“May I do that too?” asked Austin, full of ambition from his nap.
“Sure you can!” Soon Austin and Julia were both using the grunt, much to their delight to be able to make a weird noise like that.
To our disappointment, we didn’t see any more deer by the time we had to start our 500-yard trek home. As we got back down out of the stand, I scooped up Austin again and with Julia following right behind me. We started to make our way through the brush again, taking a little different way out of the woods. We got stuck part of the way, so I picked up Julia with my other arm and plowed right through the brush. I was relieved to get back out in the field, so with our spirits lifted a little, we finished our trek and were home in a jiffy.
Mama greeted us at the door with wide open arms and a big , heartwarming smile. I smelled something delicious.
“What have you been doing?” I asked.
“Oh, I made something special,” she said,
“What a sweetheart,” I thought to myself. I could hardly believe it when she said she made my favorite dish: apricot pie with an ice cream smoothie to go with it! So the three hungry hunters sat down and had a feast of a casserole, applesauce, pie and ice cream. It was exceptional. Mama shared some of her interesting afternoon while we were gone, which she can share a little with you now.
GLORIA: In the meanwhile, I was in the house, thankful for a hubby who brings home venison for our family. The bright gleam in Julia and Austin’s eyes as they left the house indeed portrayed their love for Daddy and time spent with him. It was 3 o’clock in the afternoon when they left.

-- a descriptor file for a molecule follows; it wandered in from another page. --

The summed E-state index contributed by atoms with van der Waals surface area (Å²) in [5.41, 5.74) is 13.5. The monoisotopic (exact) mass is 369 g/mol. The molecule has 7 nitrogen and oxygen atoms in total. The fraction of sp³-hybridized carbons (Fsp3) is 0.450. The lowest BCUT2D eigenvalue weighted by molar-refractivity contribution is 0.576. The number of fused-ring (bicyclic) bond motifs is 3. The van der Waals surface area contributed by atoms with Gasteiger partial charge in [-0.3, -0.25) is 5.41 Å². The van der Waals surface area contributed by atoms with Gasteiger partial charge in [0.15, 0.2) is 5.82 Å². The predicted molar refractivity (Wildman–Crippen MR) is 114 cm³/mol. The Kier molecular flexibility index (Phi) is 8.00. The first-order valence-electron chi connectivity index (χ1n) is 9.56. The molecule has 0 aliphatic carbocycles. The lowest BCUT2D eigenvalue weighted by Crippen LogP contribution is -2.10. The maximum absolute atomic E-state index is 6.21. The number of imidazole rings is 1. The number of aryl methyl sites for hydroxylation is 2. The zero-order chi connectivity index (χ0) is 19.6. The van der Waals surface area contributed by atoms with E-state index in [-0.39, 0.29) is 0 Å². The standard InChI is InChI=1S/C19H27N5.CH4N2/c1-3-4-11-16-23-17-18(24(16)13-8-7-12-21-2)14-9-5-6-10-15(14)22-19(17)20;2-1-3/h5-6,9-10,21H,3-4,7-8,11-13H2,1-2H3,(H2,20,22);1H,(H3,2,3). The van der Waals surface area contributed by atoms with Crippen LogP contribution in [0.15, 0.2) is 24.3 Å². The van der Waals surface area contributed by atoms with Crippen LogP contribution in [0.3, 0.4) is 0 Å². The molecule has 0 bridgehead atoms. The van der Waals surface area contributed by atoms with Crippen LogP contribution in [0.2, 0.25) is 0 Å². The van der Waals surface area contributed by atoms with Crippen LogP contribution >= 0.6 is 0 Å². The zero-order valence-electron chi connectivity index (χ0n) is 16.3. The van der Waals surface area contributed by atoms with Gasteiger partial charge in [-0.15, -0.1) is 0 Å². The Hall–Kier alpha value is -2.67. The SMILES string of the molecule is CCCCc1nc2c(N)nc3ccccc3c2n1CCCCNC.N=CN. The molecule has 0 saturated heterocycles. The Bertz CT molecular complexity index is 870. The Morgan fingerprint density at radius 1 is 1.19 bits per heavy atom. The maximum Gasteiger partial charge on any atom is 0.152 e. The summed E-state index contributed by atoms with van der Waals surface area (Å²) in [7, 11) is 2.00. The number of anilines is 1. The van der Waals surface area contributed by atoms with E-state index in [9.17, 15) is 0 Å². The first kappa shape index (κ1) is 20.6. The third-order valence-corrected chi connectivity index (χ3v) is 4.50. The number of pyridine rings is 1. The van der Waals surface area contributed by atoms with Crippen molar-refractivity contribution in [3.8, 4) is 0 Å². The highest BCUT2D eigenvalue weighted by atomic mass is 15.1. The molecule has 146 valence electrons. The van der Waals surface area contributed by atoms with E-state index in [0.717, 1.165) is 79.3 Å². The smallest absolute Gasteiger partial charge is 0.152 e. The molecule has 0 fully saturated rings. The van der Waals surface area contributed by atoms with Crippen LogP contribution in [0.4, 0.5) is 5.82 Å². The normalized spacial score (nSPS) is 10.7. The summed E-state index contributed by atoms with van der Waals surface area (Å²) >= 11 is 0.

I weighed my options: what really is the most important to have done by the time they return home? And, of course, my slogan still stood firm, “It’s all baby permitting. They come before work.” I attempted some Saturday cleaning that hadn’t been checked off the list yet. I didn’t feel too successful. Jesse’s nap had only been half long enough. Elijah still wasn’t feeling the best since he had been sick.
“Perhaps I should start on supper,” I mused. Opening the fridge door, I scanned its contents. Nothing seemed to click. “Lord, show me what would be a good idea,” I breathed. (I have learned from my mother-in-law’s example to pray about little things, down to menu planning.) As I spied the pie dough crumbs, it clicked: it’ll be an apricot pie for Daniel and a mini apple pie for the children and an ice cream smoothie to go with it.